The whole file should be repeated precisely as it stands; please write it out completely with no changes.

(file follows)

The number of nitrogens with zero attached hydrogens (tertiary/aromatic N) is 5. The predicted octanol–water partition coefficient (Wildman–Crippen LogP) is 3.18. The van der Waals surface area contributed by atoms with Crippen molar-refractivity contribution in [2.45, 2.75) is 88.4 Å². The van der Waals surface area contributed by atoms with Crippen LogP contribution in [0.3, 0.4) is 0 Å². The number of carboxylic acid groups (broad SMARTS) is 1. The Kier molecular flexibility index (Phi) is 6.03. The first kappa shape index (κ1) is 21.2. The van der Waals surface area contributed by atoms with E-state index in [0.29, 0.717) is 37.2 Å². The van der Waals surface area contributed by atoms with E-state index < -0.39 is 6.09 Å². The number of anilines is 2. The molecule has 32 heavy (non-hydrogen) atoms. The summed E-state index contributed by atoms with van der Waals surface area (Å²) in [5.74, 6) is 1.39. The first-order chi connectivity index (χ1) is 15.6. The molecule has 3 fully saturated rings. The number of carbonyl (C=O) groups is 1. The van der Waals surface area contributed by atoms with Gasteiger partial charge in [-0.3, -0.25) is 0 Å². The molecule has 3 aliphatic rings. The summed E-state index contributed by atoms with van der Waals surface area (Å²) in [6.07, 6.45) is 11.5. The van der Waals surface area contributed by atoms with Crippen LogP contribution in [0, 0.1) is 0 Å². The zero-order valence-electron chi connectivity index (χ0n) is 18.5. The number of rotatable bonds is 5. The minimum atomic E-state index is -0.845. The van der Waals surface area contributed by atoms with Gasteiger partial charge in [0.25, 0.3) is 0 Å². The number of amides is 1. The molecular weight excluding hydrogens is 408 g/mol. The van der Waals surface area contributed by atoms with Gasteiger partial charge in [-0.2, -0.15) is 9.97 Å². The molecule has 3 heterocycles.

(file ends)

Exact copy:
The number of nitrogens with zero attached hydrogens (tertiary/aromatic N) is 5. The predicted octanol–water partition coefficient (Wildman–Crippen LogP) is 3.18. The van der Waals surface area contributed by atoms with Crippen molar-refractivity contribution in [2.45, 2.75) is 88.4 Å². The van der Waals surface area contributed by atoms with Crippen LogP contribution in [0.3, 0.4) is 0 Å². The number of carboxylic acid groups (broad SMARTS) is 1. The Kier molecular flexibility index (Phi) is 6.03. The first kappa shape index (κ1) is 21.2. The van der Waals surface area contributed by atoms with E-state index in [0.29, 0.717) is 37.2 Å². The van der Waals surface area contributed by atoms with E-state index < -0.39 is 6.09 Å². The number of anilines is 2. The molecule has 32 heavy (non-hydrogen) atoms. The summed E-state index contributed by atoms with van der Waals surface area (Å²) in [5.74, 6) is 1.39. The first-order chi connectivity index (χ1) is 15.6. The molecule has 3 fully saturated rings. The number of carbonyl (C=O) groups is 1. The van der Waals surface area contributed by atoms with Gasteiger partial charge in [-0.3, -0.25) is 0 Å². The molecule has 3 aliphatic rings. The summed E-state index contributed by atoms with van der Waals surface area (Å²) in [6.07, 6.45) is 11.5. The van der Waals surface area contributed by atoms with Crippen LogP contribution in [0, 0.1) is 0 Å². The zero-order valence-electron chi connectivity index (χ0n) is 18.5. The number of rotatable bonds is 5. The minimum atomic E-state index is -0.845. The van der Waals surface area contributed by atoms with Gasteiger partial charge in [0.25, 0.3) is 0 Å². The number of amides is 1. The molecular weight excluding hydrogens is 408 g/mol. The van der Waals surface area contributed by atoms with Gasteiger partial charge in [-0.2, -0.15) is 9.97 Å². The molecule has 3 heterocycles.